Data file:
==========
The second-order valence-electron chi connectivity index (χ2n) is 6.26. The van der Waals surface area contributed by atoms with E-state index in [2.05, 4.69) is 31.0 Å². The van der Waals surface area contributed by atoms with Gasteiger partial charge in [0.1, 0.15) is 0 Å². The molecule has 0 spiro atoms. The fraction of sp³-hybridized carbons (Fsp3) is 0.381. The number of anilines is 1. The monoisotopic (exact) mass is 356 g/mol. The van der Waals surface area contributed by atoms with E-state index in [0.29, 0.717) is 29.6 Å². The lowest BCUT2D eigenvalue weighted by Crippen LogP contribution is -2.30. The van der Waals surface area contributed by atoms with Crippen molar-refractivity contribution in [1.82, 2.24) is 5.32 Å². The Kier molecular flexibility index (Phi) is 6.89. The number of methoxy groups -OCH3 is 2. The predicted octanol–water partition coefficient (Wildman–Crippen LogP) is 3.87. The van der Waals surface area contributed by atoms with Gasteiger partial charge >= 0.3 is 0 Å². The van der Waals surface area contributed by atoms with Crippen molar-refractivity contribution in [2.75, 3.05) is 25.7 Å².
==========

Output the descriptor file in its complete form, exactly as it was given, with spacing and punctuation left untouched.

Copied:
The second-order valence-electron chi connectivity index (χ2n) is 6.26. The van der Waals surface area contributed by atoms with E-state index in [2.05, 4.69) is 31.0 Å². The van der Waals surface area contributed by atoms with Gasteiger partial charge in [0.1, 0.15) is 0 Å². The molecule has 0 spiro atoms. The fraction of sp³-hybridized carbons (Fsp3) is 0.381. The number of anilines is 1. The monoisotopic (exact) mass is 356 g/mol. The van der Waals surface area contributed by atoms with E-state index in [0.29, 0.717) is 29.6 Å². The lowest BCUT2D eigenvalue weighted by Crippen LogP contribution is -2.30. The van der Waals surface area contributed by atoms with Crippen molar-refractivity contribution in [1.82, 2.24) is 5.32 Å². The Kier molecular flexibility index (Phi) is 6.89. The number of methoxy groups -OCH3 is 2. The predicted octanol–water partition coefficient (Wildman–Crippen LogP) is 3.87. The van der Waals surface area contributed by atoms with Gasteiger partial charge >= 0.3 is 0 Å². The van der Waals surface area contributed by atoms with Crippen molar-refractivity contribution in [2.75, 3.05) is 25.7 Å².